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action already answered Ardenne arms army battle bearing better blood called cast cause cavaliers charge Charles clear close command Commons continued cried Cromwell dark deep doubt ears Edgar England face father fear feelings field fire followed force ground guard half hand hath head heard heart hold honour hope horse host hour House instantly King King's land late leader least less light live looked Lord Master mind never night noble officers Oliver once parliament party passed pause perhaps person present reached regiment replied returned scarce seat seemed short shout side soul sound speak spirit step stern stood strong surely sword tell thee things thou thought tion tones true truth turned voice whole wild
Page 26 - With antique pillars massy proof, And storied windows richly dight, Casting a dim religious light. There let the pealing organ blow To the full-voiced quire below In service high and anthems clear As may with sweetness, through mine ear, Dissolve me into ecstasies, And bring all Heaven before mine eyes.
Page 280 - CYRIACK, this three years' day these eyes, though clear, To outward view, of blemish or of spot, Bereft of light, their seeing have forgot ; Nor to their idle orbs doth sight appear Of sun, or moon, or star, throughout the year, Or man, or woman. Yet I argue not Against Heaven's hand or will, nor bate a jot Of heart or hope, but still bear up and steer Right onward.
Page 193 - For thou hast said in thine heart, I will ascend into heaven, I will exalt my throne above the stars of God...
Page 223 - To break the Scottish circle deep That fought around their king. But yet, though thick the shafts as snow, Though charging knights like whirlwinds go, Though billmen ply the ghastly blow, Unbroken was the ring; The stubborn spearmen still made good Their dark impenetrable wood, Each stepping where his comrade stood The instant that he fell.
Page 192 - Hell from beneath is moved for thee to meet thee at thy coming; it stirreth up the dead for thee, even all the chief ones of the earth; it hath raised up from their thrones all the kings of the nations. "All they shall speak and say unto thee, 'Art thou also become weak as we? Art thou become like unto us?' "Thy pomp is brought down to the grave, and the noise of thy viols: the worm is spread under thee, and the worms cover thee.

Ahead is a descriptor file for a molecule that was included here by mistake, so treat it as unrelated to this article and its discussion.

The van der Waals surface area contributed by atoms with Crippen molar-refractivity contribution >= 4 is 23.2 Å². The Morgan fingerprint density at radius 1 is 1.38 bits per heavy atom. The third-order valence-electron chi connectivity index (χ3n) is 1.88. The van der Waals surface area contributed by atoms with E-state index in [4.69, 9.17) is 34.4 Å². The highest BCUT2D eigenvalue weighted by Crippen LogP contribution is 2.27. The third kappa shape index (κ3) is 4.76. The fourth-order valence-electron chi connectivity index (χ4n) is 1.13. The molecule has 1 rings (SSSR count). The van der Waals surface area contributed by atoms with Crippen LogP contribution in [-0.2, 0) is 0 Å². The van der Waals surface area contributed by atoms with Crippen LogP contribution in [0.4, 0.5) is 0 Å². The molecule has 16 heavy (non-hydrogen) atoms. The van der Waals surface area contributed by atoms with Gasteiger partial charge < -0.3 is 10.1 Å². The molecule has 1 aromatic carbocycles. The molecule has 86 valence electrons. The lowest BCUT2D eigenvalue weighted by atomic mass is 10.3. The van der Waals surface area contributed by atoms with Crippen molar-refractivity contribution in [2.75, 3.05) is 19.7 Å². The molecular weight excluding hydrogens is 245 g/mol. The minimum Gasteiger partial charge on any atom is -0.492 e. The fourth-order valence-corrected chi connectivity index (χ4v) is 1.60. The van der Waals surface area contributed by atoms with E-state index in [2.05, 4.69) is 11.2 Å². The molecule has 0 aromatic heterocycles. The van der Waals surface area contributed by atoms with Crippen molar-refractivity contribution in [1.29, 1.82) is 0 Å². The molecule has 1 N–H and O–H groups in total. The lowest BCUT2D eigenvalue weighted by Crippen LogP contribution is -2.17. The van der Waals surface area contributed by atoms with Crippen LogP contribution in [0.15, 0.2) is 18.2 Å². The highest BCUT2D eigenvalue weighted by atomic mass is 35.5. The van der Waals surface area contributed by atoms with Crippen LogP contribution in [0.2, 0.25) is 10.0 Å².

Page 195 - None shall be weary nor stumble among them; none shall slumber nor sleep; neither shall the girdle of their loins be loosed, nor the latchet of their shoes be broken: Whose arrows are sharp, and all their bows bent, their horses...
Page 67 - SAVE me, O God ; for the waters are come in unto my soul. I sink in deep mire, where there is no standing: I am come into deep waters, where the floods overflow me.
Page 116 - I have trodden the winepress alone; and of the people there was none with me: for I will tread them in mine anger, and trample them in my fury ; and their blood shall be sprinkled upon my garments, and I will stain all my raiment.
Page 40 - Methinks I see in my mind a noble and puissant nation rousing herself like a strong man after sleep, and shaking her invincible locks : methinks I see her as an eagle, mewing her mighty youth, and kindling her undazzled eyes at the full mid-day beam...
Page 40 - Lords and Commons of England, consider what nation it is whereof ye are and whereof ye are the governors : a nation not slow and dull, but of a quick, ingenious, and piercing spirit, acute to invent, subtle and sinewy to discourse, not beneath the reach of any point the highest that human capacity can soar to.